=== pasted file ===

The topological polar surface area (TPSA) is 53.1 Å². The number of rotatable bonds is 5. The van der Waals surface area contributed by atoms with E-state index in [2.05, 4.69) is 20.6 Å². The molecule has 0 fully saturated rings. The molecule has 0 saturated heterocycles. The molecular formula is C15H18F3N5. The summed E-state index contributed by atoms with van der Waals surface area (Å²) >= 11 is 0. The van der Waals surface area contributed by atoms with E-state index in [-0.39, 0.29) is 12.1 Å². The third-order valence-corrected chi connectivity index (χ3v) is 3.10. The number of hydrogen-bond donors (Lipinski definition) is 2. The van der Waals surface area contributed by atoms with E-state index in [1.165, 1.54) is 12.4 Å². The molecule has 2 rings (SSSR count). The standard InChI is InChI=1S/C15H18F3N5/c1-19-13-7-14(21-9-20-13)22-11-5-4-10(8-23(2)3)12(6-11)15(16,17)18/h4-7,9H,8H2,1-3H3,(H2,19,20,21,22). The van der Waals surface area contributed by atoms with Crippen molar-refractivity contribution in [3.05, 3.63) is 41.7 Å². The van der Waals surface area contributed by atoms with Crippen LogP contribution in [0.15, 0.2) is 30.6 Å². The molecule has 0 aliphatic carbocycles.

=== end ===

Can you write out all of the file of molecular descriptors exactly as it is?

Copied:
The topological polar surface area (TPSA) is 53.1 Å². The number of rotatable bonds is 5. The van der Waals surface area contributed by atoms with E-state index in [2.05, 4.69) is 20.6 Å². The molecule has 0 fully saturated rings. The molecule has 0 saturated heterocycles. The molecular formula is C15H18F3N5. The summed E-state index contributed by atoms with van der Waals surface area (Å²) >= 11 is 0. The van der Waals surface area contributed by atoms with E-state index in [-0.39, 0.29) is 12.1 Å². The third-order valence-corrected chi connectivity index (χ3v) is 3.10. The number of hydrogen-bond donors (Lipinski definition) is 2. The van der Waals surface area contributed by atoms with E-state index in [1.165, 1.54) is 12.4 Å². The molecule has 2 rings (SSSR count). The standard InChI is InChI=1S/C15H18F3N5/c1-19-13-7-14(21-9-20-13)22-11-5-4-10(8-23(2)3)12(6-11)15(16,17)18/h4-7,9H,8H2,1-3H3,(H2,19,20,21,22). The van der Waals surface area contributed by atoms with Crippen molar-refractivity contribution in [3.05, 3.63) is 41.7 Å². The van der Waals surface area contributed by atoms with Crippen LogP contribution in [0.15, 0.2) is 30.6 Å². The molecule has 0 aliphatic carbocycles.